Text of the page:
Kill the Messenger: (link to trailer) available on Netflix. Jeremy Renner stars as Gary Webb as he researches, writes, and publishes the Dark Alliance articles.

Snowfall: (link to trailer) available on FX and Hulu. Follows the lives of characters living through the crack epidemic in Los Angeles.

Bring Up the Bodies: Some Haiku

We have recently been enjoying Hilary Mantel’s Bring Up the Bodies, the second book in the Thomas Cromwell Trilogy, on audiobook. This is the first time that we’ve actually read (or listened to) the same book at the same time, and it’s been such a juicy, hilarious and infuriating book to discuss. I found myself making up haiku about the various courtiers in Henry VIII’s court, and Kimberly was kind enough to humor me. Here’s the best two that we came up with:

Thomas Wolsey, by Unknown artist, 1589-1595, based on a work of circa 1520 - NPG 32 - National Portrait Gallery, London

Thomas Wolsey, Artist Unknown; © National Portrait Gallery, London

Cardinal Wolsey / was fat and wore a red cape / only Tom liked him

 

Jane Seymour, after Hans Holbein the Younger, circa 1537 - NPG 7025 - National Portrait Gallery, London

Jane Seymour, after Hans Holbein the Younger; © National Portrait Gallery, London

I won’t open this / letter from you but I will / kiss the envelope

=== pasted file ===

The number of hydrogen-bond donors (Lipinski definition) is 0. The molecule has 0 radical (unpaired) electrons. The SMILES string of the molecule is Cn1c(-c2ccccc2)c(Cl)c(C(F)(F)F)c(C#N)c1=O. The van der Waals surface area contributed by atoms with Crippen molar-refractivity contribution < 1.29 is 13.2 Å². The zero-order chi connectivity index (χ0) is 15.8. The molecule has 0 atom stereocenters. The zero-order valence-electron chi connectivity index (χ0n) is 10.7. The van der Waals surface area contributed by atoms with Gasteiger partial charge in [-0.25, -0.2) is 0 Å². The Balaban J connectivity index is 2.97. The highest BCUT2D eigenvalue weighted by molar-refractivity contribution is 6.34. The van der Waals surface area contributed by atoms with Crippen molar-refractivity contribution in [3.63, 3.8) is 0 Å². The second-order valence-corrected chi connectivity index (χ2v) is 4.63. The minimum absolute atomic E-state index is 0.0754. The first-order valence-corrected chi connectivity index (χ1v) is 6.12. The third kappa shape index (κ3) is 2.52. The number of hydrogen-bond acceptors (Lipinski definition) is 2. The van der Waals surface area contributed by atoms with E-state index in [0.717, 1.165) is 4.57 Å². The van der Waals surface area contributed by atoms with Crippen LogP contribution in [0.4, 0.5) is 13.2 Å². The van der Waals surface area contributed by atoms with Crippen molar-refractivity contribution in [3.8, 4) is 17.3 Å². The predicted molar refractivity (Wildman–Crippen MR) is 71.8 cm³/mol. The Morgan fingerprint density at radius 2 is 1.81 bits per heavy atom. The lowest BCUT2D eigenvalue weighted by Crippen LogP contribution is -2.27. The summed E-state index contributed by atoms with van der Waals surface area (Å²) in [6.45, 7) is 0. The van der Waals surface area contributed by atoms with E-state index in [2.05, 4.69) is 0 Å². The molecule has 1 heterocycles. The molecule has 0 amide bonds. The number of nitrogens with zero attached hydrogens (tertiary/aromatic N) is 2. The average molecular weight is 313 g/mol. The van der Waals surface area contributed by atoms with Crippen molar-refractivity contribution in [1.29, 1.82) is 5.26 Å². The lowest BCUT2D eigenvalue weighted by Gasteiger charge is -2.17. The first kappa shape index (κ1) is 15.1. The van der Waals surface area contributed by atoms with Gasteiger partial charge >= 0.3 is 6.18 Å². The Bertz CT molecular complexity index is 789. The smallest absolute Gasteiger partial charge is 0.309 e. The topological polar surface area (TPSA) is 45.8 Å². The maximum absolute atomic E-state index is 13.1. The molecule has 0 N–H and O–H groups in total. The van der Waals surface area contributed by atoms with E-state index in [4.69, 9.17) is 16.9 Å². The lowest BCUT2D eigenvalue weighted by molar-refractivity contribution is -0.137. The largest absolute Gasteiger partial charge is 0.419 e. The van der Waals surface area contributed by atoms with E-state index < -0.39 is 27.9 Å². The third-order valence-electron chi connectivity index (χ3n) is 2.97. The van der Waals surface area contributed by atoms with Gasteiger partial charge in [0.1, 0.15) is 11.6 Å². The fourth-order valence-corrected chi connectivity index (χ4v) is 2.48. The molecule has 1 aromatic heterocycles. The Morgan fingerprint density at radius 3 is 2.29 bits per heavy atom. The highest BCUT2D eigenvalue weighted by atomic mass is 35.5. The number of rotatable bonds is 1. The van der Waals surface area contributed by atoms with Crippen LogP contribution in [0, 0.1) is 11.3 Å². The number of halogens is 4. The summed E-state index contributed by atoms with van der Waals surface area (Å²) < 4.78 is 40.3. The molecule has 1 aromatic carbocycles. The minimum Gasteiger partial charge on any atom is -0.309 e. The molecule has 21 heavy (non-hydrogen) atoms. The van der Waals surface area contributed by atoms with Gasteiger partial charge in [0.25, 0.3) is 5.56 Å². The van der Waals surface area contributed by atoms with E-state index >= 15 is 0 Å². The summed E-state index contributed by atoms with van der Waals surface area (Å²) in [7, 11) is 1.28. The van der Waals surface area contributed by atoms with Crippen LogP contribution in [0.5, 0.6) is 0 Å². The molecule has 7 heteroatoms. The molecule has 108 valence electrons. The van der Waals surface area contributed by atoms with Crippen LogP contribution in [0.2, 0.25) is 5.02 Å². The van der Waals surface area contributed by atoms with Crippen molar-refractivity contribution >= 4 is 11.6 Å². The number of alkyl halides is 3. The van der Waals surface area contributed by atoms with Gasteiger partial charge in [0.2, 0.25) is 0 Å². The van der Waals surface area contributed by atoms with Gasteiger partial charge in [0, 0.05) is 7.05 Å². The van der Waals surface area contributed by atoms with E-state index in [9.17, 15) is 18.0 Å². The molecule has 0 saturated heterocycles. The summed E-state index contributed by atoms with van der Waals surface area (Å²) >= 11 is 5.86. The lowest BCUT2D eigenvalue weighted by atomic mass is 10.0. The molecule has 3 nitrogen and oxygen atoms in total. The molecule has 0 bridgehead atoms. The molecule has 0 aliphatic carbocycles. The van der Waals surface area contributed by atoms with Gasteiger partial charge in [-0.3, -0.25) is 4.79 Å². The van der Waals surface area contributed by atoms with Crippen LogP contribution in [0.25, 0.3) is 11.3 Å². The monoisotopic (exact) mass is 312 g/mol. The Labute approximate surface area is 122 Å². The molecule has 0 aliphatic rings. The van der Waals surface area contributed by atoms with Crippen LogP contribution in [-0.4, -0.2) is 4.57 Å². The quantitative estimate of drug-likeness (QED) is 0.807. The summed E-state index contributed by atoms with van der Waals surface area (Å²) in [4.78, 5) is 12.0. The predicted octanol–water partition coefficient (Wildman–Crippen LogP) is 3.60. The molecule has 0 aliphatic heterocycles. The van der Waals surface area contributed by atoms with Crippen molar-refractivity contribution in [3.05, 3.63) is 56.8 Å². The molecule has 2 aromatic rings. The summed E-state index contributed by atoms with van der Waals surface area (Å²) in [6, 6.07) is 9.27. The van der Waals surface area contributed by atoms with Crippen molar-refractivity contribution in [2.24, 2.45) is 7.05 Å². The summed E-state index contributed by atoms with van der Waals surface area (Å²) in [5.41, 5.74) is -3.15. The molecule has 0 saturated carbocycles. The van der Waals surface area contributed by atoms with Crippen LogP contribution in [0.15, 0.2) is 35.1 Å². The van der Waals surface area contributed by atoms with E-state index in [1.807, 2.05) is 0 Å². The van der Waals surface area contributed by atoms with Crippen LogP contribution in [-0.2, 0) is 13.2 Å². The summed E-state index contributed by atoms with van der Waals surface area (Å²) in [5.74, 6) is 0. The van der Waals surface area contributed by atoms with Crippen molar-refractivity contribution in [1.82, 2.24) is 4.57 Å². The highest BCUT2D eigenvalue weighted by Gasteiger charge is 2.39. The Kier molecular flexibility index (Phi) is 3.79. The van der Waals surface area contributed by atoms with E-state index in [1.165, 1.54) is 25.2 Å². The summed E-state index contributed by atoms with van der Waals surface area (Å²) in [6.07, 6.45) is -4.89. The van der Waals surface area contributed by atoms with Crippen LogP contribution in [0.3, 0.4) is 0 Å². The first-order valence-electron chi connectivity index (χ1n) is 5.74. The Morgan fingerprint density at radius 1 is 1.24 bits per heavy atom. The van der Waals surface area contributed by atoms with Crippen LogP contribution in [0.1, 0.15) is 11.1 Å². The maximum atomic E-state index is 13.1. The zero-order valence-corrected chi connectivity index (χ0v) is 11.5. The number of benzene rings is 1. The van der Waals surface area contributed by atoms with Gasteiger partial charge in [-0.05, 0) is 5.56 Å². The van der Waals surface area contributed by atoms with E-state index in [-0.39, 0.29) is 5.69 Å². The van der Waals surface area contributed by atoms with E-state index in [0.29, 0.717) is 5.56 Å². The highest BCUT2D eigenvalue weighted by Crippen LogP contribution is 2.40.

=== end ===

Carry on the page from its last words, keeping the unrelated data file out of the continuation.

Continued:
Recommended Reading:

Leave your best Tudorian-inspired haiku in the comments!

 

#21.5 Starting from Paumanok, verse 7

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We are still reading Book II of Walt Whitman’s Leaves of Grass. Today I am reading Verse 8 of Starting from Paumanok. If you’re just joining me, start from Verse 1 here.

   7
  I am the credulous man of qualities, ages, races,
  I advance from the people in their own spirit,
  Here is what sings unrestricted faith.

  Omnes! omnes! let others ignore what they may,
  I make the poem of evil also, I commemorate that part also,
  I am myself just as much evil as good, and my nation is—and I say
      there is in fact no evil,
  (Or if there is I say it is just as important to you, to the land or
      to me, as any thing else.)

  I too, following many and follow'd by many, inaugurate a religion, I
      descend into the arena,
  (It may be I am destin'd to utter the loudest cries there, the
      winner's pealing shouts,
  Who knows? they may rise from me yet, and soar above every thing.)

  Each is not for its own sake,
  I say the whole earth and all the stars in the sky are for religion's sake.

  I say no man has ever yet been half devout enough,
  None has ever yet adored or worship'd half enough,
  None has begun to think how divine he himself is, and how certain
      the future is.

  I say that the real and permanent grandeur of these States must be
      their religion,
  Otherwise there is just no real and permanent grandeur;
  (Nor character nor life worthy the name without religion,